HUB 101: Understanding a Community HUB

As announced earlier this year, Governor John Kasich's Office of Health Transformation will invest $350,000 to create a Community HUB focusing on high-risk expectant mothers in Southeast Ohio through a partnership with IPAC and Nationwide Children’s Hospital’s Partners for Kids (PFK). IPAC members, including Executive Director Dawn Mollica and Dr. Jane Hamel-Lambert, are playing an instrumental role in the HUB’s creation.

As the IPAC team works to get our Community HUB off the ground, we wanted to take a step back for a moment. In this article, we describe the basics of the HUB model. Much of this information and more can be found in The Quick Start Guide to Developing Community Care Coordination Pathways, published by the Agency for Healthcare Research and Quality (AHRQ).

What is a Community HUB?

The United States spends significantly more money per capita on health care services than any other nation in the world. But we lag behind most other developed countries in terms of key outcome measures, including infant mortality, health equity, patient perceptions of safety, efficiency and effectiveness. Much of the gap between spending and outcomes stems from the American health care system’s difficulty identifying at-risk individuals and providing them with effective, coordinated medical and social services.

The Community HUB serves as a framework that can bridge the gap. The HUB model involves working across organizational silos within a community to reach at-risk individuals and connect them to health and social services that yield positive health outcomes.

How does it work?

Rather than allow providers of health and social services to continue functioning in isolated silos, the Community HUB requires them to work collaboratively, reaching out to those at greatest risk and connecting them to evidence-based interventions, with a focus on prevention and early treatment. Through communication, collaboration and built-in incentives, the HUB increases the efficiency and effectiveness of care coordination services.

To ensure quality and accountability across all providers of care coordination services, the HUB acts as a central clearinghouse that “registers” and tracks at-risk individuals, making sure that their biological, psychological and social needs are met.

Do other HUBs exist?

There are currently 16 Community HUBs established throughout the United States. The model was developed by the Community Health Access Project (CHAP) in Mansfield, Ohio, under the leadership of Drs. Sarah and Mark Redding.

What’s wrong with the current model?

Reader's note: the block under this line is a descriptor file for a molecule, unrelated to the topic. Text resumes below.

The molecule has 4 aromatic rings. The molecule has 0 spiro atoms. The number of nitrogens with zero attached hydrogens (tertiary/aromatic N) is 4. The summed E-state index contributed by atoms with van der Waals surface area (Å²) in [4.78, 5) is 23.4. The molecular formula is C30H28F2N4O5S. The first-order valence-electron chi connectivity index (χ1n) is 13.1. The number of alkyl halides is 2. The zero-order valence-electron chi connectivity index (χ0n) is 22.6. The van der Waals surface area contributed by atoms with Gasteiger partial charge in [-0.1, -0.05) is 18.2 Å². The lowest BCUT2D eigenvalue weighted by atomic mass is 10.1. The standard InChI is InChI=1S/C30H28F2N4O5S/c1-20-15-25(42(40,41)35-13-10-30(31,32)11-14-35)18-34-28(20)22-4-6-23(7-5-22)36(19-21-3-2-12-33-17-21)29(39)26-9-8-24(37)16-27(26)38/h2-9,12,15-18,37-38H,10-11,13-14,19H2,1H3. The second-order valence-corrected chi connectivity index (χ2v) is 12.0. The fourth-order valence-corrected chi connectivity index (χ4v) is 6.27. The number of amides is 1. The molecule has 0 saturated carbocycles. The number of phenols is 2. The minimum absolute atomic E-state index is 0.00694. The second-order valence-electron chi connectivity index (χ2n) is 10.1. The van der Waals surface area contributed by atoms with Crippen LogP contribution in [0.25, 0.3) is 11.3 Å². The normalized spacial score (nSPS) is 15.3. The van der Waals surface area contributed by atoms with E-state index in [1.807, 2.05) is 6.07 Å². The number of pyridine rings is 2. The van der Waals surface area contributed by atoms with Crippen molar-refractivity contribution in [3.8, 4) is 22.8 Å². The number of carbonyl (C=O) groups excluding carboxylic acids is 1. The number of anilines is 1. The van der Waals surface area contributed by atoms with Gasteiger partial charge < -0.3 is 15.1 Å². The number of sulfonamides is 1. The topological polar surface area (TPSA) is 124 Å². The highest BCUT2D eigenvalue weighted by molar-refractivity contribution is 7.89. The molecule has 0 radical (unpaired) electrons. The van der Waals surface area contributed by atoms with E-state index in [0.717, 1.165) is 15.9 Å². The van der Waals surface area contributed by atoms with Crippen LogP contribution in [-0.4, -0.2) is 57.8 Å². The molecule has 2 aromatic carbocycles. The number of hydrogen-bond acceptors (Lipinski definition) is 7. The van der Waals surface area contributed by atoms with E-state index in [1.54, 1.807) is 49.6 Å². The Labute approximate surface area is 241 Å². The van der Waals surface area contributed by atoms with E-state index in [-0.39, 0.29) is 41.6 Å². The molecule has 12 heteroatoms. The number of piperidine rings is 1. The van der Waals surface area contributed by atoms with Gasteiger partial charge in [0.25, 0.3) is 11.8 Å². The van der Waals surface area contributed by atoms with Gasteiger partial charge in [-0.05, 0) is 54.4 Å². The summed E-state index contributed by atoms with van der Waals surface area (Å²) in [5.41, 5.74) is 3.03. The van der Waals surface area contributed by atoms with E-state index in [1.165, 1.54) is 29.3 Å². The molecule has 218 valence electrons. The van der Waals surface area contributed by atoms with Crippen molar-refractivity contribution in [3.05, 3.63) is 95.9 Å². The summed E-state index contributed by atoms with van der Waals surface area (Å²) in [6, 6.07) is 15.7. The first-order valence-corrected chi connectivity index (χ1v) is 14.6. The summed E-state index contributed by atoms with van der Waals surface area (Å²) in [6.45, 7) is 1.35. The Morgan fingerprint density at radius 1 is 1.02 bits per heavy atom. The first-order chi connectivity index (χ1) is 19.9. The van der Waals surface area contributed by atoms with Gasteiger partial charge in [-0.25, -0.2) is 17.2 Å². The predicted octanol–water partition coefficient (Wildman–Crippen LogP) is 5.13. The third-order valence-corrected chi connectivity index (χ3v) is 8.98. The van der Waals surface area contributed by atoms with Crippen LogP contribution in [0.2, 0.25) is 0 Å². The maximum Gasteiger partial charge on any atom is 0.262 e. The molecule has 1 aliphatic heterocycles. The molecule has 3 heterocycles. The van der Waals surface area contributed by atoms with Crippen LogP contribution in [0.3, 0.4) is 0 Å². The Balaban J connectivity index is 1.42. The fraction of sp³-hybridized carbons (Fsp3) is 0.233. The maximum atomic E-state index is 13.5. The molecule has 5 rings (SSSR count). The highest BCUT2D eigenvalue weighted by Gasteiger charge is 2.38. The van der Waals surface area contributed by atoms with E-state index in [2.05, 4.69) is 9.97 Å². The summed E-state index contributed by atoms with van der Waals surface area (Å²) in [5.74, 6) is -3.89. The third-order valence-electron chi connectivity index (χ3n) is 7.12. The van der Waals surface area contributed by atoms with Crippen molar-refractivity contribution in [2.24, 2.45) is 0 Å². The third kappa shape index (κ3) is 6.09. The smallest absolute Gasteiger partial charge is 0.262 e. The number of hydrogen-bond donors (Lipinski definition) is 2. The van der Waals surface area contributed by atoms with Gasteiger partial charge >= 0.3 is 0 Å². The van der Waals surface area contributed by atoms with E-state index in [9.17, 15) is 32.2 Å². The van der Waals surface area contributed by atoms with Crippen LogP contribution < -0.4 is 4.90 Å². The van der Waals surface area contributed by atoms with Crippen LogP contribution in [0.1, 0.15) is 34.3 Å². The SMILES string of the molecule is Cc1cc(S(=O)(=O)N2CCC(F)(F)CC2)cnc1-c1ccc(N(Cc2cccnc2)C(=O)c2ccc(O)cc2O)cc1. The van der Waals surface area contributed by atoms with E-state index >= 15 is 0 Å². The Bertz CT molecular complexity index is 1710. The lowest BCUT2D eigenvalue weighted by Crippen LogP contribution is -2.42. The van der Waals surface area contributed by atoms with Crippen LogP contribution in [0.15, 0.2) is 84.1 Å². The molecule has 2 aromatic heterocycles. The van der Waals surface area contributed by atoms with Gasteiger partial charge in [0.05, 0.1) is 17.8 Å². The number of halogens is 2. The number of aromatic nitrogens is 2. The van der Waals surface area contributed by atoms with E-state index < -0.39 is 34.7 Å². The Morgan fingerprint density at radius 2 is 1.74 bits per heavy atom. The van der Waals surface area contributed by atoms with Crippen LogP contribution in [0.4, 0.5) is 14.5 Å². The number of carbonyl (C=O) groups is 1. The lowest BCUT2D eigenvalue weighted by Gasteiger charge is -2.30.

The current business model for the provision of care coordination services to at-risk populations remains inadequate. Care coordination contracts typically purchase “work products” that have no meaning or clear positive impact on the clients being served. Contracts typically do not require those who provide care coordination to ensure that individuals actually get connected to or benefit from needed services. Rather, payments are based on the volume of work products provided, such as the number of individuals added to a case list, visits or phone calls made or notes charted. In addition, the current payment structure creates no incentive for the multiple organizations providing services to communicate or collaborate with each other, thus leading to duplication and other inefficiencies.

The Community HUB can help improve the payment system by fundamentally changing the way care coordination contracts are written. Payments are revamped to recognize the time, resources, cultural competence and skill required to achieve measurable and meaningful results. A pay-for-performance methodology provides financial incentives to providers that are tied to improving outcomes, and it eliminates duplication among health and human service agencies. This type of system can also help the United States close the health care cost and quality gap with other developed nations.

What does this mean for Southeast Ohio?

In Mansfield, the Community Health Access Project achieved a 30 percent reduction in the risk for low-weight births using this model. We hope to have similar results with our Community HUB based in Southeast Ohio. Look for more details on our Community HUB in the next installment of this series.